Progressive web applications

Peter Woodbridge
Wednesday 12 May 2021

What exactly is a progressive web app (PWA)?

Google defines a PWA as being:

“built and enhanced with modern APIs to deliver enhanced capabilities, reliability, and installability while reaching anyone, anywhere, on any device with a single codebase.”

This isn’t particularly concise, but the three main points are there:

  1. Capable: being able to provide the same complex functionality as a traditional native app.
  2. Reliable: a very fast and responsive site is critical, and must be able to function on poor, or even non-existent network connections.
  3. Installable: can be launched directly from the user’s desktop or home screen and contained in a standalone window, not a web browser.

The best of both worlds: PWA’s live on the web like any regular website and are built using standard technologies like HTML and JavaScript, but also benefit from being able to utilize the features of a traditional native application, like push notifications, offline working and desktop and mobile icons.

Why use progressive web apps?

The benefits of a native app, without the drawbacks: native apps have terrible user retention during the sign-up process. Studies have shown that around a fifth of an apps possible user base drops off with each step of the installation (e.g. finding the correct app on the relevant store, downloading and installing it, and then finally opening the app to start using it).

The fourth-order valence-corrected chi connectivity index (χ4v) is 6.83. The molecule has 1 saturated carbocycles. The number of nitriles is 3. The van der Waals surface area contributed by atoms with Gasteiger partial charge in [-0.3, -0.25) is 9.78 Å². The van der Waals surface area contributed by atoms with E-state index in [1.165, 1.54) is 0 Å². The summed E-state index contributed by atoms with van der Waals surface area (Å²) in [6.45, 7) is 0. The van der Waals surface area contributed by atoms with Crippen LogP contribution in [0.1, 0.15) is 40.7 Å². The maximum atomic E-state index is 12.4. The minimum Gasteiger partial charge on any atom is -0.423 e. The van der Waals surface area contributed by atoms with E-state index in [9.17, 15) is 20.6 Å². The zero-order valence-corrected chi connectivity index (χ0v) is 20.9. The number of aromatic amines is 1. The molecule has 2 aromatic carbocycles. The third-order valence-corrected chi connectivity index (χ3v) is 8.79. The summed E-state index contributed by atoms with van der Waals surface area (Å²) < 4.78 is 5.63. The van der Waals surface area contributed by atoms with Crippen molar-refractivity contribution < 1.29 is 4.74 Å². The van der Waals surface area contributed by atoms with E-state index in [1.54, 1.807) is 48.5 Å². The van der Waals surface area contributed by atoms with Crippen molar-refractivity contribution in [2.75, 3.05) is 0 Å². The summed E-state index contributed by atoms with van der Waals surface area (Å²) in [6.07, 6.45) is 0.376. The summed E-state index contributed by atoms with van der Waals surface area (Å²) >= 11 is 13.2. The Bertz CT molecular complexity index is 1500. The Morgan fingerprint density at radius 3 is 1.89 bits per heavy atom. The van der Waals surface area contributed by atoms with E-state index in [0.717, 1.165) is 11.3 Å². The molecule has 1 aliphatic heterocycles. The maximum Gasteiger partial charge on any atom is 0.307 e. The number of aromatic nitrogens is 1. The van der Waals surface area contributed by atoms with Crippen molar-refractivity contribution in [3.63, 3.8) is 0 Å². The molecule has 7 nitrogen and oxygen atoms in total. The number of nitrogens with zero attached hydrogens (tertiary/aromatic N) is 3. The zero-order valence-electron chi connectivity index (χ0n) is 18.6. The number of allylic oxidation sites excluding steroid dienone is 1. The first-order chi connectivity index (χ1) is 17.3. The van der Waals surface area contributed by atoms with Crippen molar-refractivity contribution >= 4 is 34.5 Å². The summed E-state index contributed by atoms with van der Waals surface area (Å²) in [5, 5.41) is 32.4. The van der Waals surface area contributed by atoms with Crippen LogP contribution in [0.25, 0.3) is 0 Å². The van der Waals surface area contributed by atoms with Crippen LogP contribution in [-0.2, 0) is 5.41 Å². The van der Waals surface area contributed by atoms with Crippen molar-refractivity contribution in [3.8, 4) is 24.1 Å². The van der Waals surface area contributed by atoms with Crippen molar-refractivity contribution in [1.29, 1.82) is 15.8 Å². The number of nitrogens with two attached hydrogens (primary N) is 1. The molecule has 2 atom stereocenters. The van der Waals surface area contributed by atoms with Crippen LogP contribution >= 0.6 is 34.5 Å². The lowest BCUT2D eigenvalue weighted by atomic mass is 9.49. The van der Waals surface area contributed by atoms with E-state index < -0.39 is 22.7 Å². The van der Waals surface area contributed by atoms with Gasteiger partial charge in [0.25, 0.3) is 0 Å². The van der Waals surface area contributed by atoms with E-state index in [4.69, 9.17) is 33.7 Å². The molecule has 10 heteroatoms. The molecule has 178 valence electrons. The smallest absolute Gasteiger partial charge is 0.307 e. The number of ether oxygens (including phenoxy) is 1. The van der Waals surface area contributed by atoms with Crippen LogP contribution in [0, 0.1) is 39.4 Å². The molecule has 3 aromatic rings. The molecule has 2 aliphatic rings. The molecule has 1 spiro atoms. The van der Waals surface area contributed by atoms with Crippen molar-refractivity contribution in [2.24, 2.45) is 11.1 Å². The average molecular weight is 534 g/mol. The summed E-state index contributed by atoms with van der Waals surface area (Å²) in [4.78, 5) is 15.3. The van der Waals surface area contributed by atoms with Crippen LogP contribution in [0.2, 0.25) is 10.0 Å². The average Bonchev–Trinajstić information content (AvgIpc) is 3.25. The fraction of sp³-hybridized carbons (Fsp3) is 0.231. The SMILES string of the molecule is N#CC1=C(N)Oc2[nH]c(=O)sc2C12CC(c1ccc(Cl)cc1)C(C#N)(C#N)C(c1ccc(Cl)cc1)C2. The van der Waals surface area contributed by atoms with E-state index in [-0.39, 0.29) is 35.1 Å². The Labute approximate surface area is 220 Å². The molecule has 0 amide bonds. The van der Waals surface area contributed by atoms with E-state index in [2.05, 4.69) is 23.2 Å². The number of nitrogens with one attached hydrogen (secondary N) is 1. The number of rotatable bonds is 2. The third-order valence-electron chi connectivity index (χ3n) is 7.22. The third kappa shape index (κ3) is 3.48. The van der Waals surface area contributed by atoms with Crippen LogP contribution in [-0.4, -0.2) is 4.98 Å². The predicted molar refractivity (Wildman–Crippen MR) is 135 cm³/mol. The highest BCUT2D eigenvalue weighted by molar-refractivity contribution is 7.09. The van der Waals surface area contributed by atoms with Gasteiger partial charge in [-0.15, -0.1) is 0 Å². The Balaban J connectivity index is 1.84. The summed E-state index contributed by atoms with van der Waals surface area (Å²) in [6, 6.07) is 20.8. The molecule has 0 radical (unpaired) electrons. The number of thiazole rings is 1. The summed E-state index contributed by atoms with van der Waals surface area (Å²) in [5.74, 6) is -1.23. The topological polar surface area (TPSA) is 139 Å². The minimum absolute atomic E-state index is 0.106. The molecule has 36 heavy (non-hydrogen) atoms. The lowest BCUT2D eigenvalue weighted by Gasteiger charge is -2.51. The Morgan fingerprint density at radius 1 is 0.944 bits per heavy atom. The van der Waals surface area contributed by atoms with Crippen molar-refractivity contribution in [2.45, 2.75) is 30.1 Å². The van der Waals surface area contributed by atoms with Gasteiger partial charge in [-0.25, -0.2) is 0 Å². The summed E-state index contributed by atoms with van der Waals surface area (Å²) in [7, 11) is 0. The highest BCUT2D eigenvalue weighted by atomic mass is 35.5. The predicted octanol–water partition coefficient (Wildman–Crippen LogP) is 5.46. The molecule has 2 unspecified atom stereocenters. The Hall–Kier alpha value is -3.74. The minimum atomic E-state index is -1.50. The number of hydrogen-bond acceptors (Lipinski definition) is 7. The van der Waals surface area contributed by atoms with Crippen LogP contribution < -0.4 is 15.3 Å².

Can be much faster than a normal website: using service workers to define what files to store and when files should be updated means PWAs can load at much faster rates.

Reliable and offline working: utilizing the same technology above, service workers allow us to achieve much greater reliability than a regular website. With the essential files already downloaded, the application isn’t dependant on a remote server somewhere that might possibly fail. This also allows for the application to work when no network connection is available – though of course with some limitations.

Some examples:


Native apps still serve a valid purpose: PWA’s are definitely not a straight replacement for traditional native applications. They benefit from the global audience of the web, but it can be hard to actually get users to install new applications on their devices. You also miss out on interacting with the iOS market.

Cross-browser support: all of the major modern web browsers now support PWAs with many continuously implementing more features. Microsoft and Google seem to be the leaders, so expect their browsers to work best.

Skimped on the technical stuff: I did skip over the technicalities of actually building a PWA, going into detail would turn this post into a dissertation. Though there are some great tools out there:

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